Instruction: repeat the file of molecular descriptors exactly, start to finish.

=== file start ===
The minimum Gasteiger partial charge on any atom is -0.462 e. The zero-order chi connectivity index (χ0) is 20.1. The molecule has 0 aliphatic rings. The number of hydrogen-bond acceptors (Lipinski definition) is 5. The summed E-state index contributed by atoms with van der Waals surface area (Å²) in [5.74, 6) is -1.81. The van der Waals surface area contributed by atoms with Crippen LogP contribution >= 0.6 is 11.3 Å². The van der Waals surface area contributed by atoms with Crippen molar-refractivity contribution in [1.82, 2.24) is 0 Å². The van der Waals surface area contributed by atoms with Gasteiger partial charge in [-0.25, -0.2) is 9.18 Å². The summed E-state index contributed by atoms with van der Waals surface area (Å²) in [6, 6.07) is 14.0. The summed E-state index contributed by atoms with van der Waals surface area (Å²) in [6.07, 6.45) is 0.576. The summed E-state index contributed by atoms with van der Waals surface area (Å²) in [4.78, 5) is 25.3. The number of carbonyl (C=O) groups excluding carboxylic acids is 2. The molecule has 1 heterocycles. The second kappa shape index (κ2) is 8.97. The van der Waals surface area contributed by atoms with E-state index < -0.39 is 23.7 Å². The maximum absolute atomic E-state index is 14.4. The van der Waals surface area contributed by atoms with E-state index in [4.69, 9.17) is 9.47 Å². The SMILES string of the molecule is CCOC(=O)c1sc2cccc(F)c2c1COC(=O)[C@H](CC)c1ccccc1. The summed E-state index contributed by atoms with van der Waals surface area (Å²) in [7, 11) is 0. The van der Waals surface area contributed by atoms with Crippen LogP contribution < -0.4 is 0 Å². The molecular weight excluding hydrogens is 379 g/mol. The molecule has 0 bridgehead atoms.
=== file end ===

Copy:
The minimum Gasteiger partial charge on any atom is -0.462 e. The zero-order chi connectivity index (χ0) is 20.1. The molecule has 0 aliphatic rings. The number of hydrogen-bond acceptors (Lipinski definition) is 5. The summed E-state index contributed by atoms with van der Waals surface area (Å²) in [5.74, 6) is -1.81. The van der Waals surface area contributed by atoms with Crippen LogP contribution >= 0.6 is 11.3 Å². The van der Waals surface area contributed by atoms with Crippen molar-refractivity contribution in [1.82, 2.24) is 0 Å². The van der Waals surface area contributed by atoms with Gasteiger partial charge in [-0.25, -0.2) is 9.18 Å². The summed E-state index contributed by atoms with van der Waals surface area (Å²) in [6, 6.07) is 14.0. The summed E-state index contributed by atoms with van der Waals surface area (Å²) in [6.07, 6.45) is 0.576. The summed E-state index contributed by atoms with van der Waals surface area (Å²) in [4.78, 5) is 25.3. The number of carbonyl (C=O) groups excluding carboxylic acids is 2. The molecule has 1 heterocycles. The second kappa shape index (κ2) is 8.97. The van der Waals surface area contributed by atoms with E-state index < -0.39 is 23.7 Å². The maximum absolute atomic E-state index is 14.4. The van der Waals surface area contributed by atoms with E-state index in [4.69, 9.17) is 9.47 Å². The SMILES string of the molecule is CCOC(=O)c1sc2cccc(F)c2c1COC(=O)[C@H](CC)c1ccccc1. The summed E-state index contributed by atoms with van der Waals surface area (Å²) in [7, 11) is 0. The van der Waals surface area contributed by atoms with Crippen LogP contribution < -0.4 is 0 Å². The molecular weight excluding hydrogens is 379 g/mol. The molecule has 0 bridgehead atoms.